Here are the 60 fastest growing companies, which SaaS vendors comprise much of this growth.  The link is near the end of the post, if you're not interested in healthcare on the internet.  Unfortunately I haven't found comparable numbers I could use (send some along if you know of any - we could do quick collaborative analysis).

As an aside, I am reading more and more about business intelligence being an add-on to ERP packages.  The first link above mentions the BI market of $8.5 billion doesn't include BI tools packaged with ERP, HR, and customer analytics applications.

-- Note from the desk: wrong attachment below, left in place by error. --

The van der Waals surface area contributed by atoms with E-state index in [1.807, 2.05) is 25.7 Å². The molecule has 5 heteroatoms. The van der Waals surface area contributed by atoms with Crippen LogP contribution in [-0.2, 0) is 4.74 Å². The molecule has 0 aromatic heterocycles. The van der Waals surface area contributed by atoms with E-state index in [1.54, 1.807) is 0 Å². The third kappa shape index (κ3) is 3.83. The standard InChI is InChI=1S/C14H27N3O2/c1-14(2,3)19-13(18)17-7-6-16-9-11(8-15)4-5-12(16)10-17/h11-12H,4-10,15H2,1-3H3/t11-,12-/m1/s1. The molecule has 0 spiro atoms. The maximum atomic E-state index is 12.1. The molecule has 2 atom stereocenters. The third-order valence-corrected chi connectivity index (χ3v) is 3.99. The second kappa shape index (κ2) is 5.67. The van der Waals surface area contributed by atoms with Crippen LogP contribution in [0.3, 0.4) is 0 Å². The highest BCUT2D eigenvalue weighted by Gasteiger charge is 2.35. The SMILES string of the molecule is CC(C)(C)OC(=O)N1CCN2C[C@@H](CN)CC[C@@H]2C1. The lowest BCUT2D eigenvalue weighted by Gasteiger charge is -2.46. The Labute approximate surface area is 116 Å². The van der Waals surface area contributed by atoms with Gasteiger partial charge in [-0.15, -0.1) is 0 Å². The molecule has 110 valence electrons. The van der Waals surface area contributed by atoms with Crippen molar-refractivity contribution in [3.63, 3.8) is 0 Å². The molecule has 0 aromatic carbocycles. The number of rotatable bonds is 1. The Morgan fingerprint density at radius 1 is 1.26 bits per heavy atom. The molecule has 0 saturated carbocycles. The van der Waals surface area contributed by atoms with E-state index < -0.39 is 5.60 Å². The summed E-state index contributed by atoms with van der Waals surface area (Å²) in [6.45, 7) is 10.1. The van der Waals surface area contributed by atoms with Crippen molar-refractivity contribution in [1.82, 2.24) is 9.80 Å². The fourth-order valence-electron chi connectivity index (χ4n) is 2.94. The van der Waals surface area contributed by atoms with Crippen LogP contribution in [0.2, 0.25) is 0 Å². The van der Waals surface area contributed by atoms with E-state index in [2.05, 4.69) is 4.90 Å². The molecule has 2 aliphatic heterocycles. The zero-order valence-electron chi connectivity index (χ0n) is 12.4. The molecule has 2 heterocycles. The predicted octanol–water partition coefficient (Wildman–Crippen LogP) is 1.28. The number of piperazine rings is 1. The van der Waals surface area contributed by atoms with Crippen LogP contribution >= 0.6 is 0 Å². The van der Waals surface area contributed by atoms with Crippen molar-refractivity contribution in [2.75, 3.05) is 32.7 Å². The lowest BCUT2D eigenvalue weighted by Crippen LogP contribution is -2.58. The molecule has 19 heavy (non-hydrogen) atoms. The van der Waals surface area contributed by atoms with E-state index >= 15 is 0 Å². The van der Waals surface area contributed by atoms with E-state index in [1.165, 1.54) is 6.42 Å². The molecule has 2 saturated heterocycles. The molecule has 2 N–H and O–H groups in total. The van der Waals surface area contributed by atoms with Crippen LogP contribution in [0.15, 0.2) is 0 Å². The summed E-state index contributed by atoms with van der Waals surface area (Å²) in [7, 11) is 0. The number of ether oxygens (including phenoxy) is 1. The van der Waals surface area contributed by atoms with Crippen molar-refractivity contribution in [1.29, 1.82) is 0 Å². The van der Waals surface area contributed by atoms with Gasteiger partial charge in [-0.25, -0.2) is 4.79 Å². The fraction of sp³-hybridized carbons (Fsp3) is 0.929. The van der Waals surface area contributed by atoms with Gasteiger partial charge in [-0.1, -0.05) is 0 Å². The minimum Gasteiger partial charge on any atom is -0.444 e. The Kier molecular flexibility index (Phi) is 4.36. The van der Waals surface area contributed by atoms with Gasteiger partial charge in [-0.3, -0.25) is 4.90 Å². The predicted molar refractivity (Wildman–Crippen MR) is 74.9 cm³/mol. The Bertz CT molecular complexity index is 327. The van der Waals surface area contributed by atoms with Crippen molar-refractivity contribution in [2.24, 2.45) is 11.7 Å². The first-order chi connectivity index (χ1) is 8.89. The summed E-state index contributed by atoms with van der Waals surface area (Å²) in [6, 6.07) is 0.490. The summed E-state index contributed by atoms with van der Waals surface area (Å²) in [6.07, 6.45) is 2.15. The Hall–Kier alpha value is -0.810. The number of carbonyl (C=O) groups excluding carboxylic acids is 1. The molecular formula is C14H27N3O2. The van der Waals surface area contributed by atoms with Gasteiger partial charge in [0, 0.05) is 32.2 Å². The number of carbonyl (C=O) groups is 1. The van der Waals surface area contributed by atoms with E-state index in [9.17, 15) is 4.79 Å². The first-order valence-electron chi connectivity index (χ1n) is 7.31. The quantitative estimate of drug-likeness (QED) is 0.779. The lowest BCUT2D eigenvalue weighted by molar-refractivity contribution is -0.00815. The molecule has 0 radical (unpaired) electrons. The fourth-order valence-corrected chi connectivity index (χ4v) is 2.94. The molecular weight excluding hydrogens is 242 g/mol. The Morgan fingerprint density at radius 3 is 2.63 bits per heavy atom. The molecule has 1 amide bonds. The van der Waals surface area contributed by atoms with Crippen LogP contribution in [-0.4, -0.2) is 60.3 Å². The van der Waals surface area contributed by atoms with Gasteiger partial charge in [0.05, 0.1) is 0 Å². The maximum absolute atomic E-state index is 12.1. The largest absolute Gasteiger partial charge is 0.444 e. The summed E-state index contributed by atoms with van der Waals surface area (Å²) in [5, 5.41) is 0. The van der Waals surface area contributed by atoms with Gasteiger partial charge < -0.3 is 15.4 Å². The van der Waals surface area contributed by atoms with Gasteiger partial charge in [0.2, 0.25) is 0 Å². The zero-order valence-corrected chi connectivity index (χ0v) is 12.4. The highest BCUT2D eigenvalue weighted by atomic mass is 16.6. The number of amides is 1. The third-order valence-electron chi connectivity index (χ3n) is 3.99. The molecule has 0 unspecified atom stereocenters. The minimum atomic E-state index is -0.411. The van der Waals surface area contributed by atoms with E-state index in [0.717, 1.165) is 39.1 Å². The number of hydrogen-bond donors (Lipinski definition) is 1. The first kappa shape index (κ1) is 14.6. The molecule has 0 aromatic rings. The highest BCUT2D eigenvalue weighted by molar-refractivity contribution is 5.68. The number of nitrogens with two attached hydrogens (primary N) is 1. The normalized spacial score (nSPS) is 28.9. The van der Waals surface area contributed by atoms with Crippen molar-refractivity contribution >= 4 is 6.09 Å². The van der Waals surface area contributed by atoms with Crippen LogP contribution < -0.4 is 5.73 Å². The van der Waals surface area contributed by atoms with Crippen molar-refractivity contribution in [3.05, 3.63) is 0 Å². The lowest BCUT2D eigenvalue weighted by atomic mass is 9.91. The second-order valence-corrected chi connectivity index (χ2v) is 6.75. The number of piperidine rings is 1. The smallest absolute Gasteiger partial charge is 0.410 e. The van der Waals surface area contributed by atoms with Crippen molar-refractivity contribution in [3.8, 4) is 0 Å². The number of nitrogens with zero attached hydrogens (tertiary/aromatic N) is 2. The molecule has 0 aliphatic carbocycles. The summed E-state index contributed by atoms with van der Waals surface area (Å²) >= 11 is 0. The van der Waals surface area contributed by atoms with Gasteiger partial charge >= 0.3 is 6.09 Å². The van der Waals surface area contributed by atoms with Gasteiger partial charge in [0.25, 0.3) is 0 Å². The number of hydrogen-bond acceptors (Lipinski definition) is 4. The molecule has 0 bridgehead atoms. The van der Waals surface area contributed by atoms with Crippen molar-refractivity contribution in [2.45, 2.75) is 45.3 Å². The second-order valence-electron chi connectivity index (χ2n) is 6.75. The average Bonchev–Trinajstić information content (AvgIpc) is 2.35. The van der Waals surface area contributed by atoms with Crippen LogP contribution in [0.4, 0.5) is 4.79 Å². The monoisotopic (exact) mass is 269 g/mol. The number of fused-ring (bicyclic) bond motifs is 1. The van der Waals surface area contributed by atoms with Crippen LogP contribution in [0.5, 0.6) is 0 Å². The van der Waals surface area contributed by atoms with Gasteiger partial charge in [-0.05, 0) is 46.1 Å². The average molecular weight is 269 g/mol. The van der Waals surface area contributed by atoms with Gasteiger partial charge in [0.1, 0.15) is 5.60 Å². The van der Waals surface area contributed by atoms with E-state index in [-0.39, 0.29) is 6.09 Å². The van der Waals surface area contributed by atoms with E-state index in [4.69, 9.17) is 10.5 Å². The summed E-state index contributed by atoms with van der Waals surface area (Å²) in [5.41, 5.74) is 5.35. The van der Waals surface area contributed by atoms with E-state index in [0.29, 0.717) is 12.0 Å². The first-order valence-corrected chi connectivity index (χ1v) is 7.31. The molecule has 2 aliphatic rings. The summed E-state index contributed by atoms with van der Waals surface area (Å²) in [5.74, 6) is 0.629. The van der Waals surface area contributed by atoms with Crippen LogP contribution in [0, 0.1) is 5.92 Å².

I think it's inevitable that on-premise BI's future will be an attachment for ERPs.  Where that leaves enterprise-wide BI, I'm not sure.  Perhaps the value of enterprise-wide BI will be for large organizations with deep pockets to pay for the on-going costs.

If you're looking for emerging bright light technologies, check out:
  • predictive analytics
  • business activity monitoring (or complex event processing)
  • text analytics
  • column-based databases

Wednesday, February 4

Don't live in the past, predict the future

If Jethro Tull is "living in the past".  And hindsight is 20/20.  Then you're reading this blog in the moment to learn how to predict the future.  From a business intelligence perspective, that is.

Thanks to Accutate for providing this short article on Predictive Analytics.